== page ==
• Change of role – if a HiPo recently moved into a role that does not align with their aspirations and goals they are more likely to leave. The level of satisfaction can be determined during 1:1 conversations with managers and via annual employee satisfaction surveys. 
  • Big life change – If there has been a sudden loss of a significant person, or they are forced to relocate to another state or country, there is a high chance they might leave. A proactive business looks at what can be done in these moments to offset resignation and be as accommodating as possible.

5. High Potential turnover – To calculate high potential turnover, divide the number of HiPos who left by the number of HiPos in the business. The turnover rates will quantitatively indicate if it is of concern or not. You can measure if it is above average compared to the rest of the workforce in the business. Exit interviews of HiPos are also an effective way to understand why they left and what your business could have done better to keep them.

6. Bench strength – Bench strength refers to a business’ ability to fill critical positions internally and can commonly be evaluated by looking at the percentage of HiPo employees or managers that you’ve identified as ready for promotion. Divide the number ready for promotion by total HiPo/management number to get the result.

How do you know when an employee is ready for promotion? Here are a few things to consider:

  • Capacity – Always asking for more work
  • Complexity – Already doing parts of a job of a higher role
  • Performance – Results are consistent and of a high level
  • Resourcefulness – They are already seen as a source of knowledge and a reference point

7. Career path ratio – This measures the employee growth rate through the number of promotions – lateral and vertical. Divide the total number of promotions (upward) in the business by all role changes (both lateral and upwards) in order to calculate the career path ratio. Here is how to interpret the results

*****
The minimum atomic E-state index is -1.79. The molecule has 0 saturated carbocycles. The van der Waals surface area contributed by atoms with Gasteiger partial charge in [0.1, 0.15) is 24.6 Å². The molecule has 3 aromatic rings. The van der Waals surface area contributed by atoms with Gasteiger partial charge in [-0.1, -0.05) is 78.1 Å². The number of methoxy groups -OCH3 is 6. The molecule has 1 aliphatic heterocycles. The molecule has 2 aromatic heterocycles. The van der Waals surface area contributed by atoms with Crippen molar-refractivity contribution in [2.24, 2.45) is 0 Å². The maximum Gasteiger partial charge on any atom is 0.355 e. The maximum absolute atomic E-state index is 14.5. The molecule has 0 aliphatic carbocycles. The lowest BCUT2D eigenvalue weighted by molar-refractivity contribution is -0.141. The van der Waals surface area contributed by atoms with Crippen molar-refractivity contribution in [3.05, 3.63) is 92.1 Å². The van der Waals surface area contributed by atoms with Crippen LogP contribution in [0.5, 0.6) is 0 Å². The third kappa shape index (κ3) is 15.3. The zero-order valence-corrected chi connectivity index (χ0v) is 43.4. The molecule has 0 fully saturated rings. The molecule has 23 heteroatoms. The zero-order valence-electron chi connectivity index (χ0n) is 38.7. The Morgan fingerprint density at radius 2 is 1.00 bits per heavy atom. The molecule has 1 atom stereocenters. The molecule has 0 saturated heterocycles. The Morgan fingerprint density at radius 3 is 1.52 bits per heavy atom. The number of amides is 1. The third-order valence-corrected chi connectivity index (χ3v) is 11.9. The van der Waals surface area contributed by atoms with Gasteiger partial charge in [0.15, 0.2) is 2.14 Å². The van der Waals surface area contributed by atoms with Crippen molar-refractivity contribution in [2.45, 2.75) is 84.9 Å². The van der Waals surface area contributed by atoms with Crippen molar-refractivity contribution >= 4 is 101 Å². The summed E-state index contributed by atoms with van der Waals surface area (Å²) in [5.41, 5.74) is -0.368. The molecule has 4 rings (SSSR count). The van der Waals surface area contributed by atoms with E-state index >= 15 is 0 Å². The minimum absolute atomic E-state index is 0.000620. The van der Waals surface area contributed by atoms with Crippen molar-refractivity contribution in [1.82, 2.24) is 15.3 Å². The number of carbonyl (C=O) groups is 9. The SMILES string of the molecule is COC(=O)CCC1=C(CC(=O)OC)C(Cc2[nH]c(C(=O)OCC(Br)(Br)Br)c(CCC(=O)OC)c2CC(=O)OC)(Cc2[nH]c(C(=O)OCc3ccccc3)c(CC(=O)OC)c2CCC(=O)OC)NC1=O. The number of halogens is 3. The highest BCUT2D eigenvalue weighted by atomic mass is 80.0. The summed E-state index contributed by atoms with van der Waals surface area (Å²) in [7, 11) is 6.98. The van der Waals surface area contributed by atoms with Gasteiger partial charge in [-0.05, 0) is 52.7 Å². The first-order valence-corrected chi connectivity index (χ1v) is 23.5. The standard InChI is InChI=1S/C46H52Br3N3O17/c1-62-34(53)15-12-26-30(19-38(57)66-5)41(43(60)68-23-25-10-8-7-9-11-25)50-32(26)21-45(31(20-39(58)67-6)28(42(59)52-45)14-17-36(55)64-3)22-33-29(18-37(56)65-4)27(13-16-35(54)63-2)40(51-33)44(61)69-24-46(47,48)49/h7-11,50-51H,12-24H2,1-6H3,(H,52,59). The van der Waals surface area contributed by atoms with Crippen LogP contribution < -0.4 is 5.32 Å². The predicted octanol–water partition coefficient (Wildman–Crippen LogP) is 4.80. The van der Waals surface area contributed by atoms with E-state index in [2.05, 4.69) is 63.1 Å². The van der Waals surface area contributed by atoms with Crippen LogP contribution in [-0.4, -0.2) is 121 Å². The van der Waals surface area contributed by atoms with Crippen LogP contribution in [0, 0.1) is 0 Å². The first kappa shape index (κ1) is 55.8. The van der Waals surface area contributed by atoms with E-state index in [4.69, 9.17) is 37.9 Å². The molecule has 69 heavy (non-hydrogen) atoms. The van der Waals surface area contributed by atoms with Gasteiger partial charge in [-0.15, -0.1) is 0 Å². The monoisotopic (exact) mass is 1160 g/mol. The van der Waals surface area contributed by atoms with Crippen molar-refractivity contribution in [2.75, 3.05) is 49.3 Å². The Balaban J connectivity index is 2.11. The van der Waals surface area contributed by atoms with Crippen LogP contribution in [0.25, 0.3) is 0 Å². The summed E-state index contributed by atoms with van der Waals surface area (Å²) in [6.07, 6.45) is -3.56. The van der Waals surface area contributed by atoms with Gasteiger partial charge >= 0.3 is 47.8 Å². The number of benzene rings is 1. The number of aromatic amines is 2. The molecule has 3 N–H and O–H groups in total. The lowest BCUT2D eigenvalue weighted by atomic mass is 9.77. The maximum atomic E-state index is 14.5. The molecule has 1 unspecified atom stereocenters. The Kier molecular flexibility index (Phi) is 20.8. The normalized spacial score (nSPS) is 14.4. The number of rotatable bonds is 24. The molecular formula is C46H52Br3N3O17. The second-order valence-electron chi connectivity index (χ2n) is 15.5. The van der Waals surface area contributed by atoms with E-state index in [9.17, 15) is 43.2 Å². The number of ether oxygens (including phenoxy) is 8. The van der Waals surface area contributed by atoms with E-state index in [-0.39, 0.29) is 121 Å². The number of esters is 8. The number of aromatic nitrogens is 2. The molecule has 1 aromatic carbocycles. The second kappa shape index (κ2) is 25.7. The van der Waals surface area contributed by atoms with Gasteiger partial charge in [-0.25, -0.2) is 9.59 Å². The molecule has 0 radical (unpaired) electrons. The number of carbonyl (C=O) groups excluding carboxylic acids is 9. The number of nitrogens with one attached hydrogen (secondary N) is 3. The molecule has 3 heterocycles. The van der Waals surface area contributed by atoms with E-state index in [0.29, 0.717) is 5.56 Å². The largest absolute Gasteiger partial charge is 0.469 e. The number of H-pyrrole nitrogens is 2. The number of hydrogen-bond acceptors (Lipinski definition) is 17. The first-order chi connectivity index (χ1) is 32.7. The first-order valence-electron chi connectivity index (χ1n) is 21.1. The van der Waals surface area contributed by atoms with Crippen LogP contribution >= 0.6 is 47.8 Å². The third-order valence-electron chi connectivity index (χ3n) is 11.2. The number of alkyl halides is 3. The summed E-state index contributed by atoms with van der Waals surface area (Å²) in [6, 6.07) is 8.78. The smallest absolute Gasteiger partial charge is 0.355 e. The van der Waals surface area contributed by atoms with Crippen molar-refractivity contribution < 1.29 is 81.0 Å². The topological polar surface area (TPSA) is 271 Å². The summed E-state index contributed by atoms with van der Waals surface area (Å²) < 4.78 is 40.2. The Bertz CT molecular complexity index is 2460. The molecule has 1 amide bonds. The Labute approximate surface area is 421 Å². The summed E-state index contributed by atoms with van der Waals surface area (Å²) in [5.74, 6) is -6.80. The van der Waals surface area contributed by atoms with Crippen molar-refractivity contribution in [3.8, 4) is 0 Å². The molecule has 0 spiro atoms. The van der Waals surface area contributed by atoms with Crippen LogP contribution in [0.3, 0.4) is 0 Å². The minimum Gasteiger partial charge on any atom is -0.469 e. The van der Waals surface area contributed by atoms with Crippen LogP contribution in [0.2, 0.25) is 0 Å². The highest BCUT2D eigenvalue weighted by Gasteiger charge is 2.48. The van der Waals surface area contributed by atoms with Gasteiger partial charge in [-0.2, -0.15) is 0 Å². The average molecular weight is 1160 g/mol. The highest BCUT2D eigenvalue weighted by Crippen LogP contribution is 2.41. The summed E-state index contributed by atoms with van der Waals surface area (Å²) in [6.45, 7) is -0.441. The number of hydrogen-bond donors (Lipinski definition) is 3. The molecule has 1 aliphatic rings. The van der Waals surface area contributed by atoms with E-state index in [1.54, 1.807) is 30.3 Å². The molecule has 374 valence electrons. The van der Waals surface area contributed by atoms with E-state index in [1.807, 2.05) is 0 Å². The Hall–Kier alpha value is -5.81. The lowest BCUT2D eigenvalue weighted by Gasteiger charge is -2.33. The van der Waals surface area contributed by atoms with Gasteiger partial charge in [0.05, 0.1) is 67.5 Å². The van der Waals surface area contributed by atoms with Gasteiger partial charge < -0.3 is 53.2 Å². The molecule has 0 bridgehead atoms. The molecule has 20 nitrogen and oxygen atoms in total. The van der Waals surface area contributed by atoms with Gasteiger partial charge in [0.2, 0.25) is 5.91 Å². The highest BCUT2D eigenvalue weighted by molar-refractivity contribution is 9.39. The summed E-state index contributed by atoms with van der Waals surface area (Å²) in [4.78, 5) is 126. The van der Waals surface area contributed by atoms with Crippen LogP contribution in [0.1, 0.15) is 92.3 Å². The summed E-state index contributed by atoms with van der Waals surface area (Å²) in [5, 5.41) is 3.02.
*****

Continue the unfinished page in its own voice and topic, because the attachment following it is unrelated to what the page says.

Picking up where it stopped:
• 0.7 – signals frequent promotions
  • 0.2 – there might be an issue with the promotion process and little movement within the business

A succession plan is not only about promoting the top HiPos but everyone along the way. Good movement, both lateral and upwards, is crucial.

8. Development activities – Another set of metrics to track is the tools and development activities that support effective succession planning, including:

  • Learning and development activity – Understand how much learning activity has taken place with your HiPos and potential successors. 
  • Development plan – Understand if every person marked as a successor has a (leadership) development plan that helps them develop the competencies and expertise they need to transition to a more senior role.
  • Management support of talent development – Understand that as part of every manager’s goals, developing key talent and successors should be a core objective.
  • Quality of information – Understand the effectiveness of information capture, both in performance feedback systems and through annual talent development conversations.

9. Pipeline utilisation – The percentage of time an employee from a succession plan is used to fill a vacant role, either a critical role or a management position. This is the measure of whether succession planning is just done as a ‘tick-a-box’ or if it is actually being used to make decisions.

Divide the number of employees from the succession plan promoted / number of employees promoted to a vacant role to calculate.

10. Other operational metrics – There are other clear indicators of whether or not a succession plan is in effective operation in a business:

  • % of interviewees for a critical role – In an ideal world 100% of candidates interviewing for a critical role should be part of the succession plan. These are employees who should have had opportunities to develop themselves before interviewing for the position. 
  • The number of successive promotions – The % of employees that are marked as key/critical and how many times they have been promoted within a three-year period. 
  • % of promotions from ‘non-senior’ roles – That your succession plan considers not only employees in management positions but also junior positions or those without long tenure. This means that the business is keeping an eye on star talent at any given stage of the employment cycle.
DDI, Global Leadership Forecast, 2021

Beyond Advisors offers professional advice, including succession planning,  for businesses of all shapes and sizes. For any help or assistance on the data you need for succession planning you can get in touch with our helpful team today.